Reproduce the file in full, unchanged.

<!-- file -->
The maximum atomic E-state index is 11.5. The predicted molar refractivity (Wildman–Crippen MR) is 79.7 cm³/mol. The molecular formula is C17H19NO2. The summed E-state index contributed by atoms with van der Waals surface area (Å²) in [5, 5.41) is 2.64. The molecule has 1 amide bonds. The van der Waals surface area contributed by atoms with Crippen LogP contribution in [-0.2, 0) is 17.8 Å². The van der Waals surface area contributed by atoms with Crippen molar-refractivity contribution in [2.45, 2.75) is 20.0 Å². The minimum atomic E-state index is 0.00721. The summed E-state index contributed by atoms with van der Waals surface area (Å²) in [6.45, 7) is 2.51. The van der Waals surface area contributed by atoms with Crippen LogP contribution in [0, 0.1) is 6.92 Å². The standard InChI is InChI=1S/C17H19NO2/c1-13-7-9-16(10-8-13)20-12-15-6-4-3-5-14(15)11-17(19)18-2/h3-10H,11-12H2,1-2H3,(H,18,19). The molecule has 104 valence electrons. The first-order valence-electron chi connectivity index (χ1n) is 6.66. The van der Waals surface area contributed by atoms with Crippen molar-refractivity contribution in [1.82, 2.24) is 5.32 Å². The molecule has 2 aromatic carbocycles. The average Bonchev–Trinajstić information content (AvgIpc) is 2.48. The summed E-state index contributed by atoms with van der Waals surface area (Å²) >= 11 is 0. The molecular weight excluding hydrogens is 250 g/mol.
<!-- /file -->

The maximum atomic E-state index is 11.5. The predicted molar refractivity (Wildman–Crippen MR) is 79.7 cm³/mol. The molecular formula is C17H19NO2. The summed E-state index contributed by atoms with van der Waals surface area (Å²) in [5, 5.41) is 2.64. The molecule has 1 amide bonds. The van der Waals surface area contributed by atoms with Crippen LogP contribution in [-0.2, 0) is 17.8 Å². The van der Waals surface area contributed by atoms with Crippen molar-refractivity contribution in [2.45, 2.75) is 20.0 Å². The minimum atomic E-state index is 0.00721. The summed E-state index contributed by atoms with van der Waals surface area (Å²) in [6.45, 7) is 2.51. The van der Waals surface area contributed by atoms with Crippen LogP contribution in [0, 0.1) is 6.92 Å². The standard InChI is InChI=1S/C17H19NO2/c1-13-7-9-16(10-8-13)20-12-15-6-4-3-5-14(15)11-17(19)18-2/h3-10H,11-12H2,1-2H3,(H,18,19). The molecule has 104 valence electrons. The first-order valence-electron chi connectivity index (χ1n) is 6.66. The van der Waals surface area contributed by atoms with Crippen molar-refractivity contribution in [1.82, 2.24) is 5.32 Å². The molecule has 2 aromatic carbocycles. The average Bonchev–Trinajstić information content (AvgIpc) is 2.48. The summed E-state index contributed by atoms with van der Waals surface area (Å²) >= 11 is 0. The molecular weight excluding hydrogens is 250 g/mol.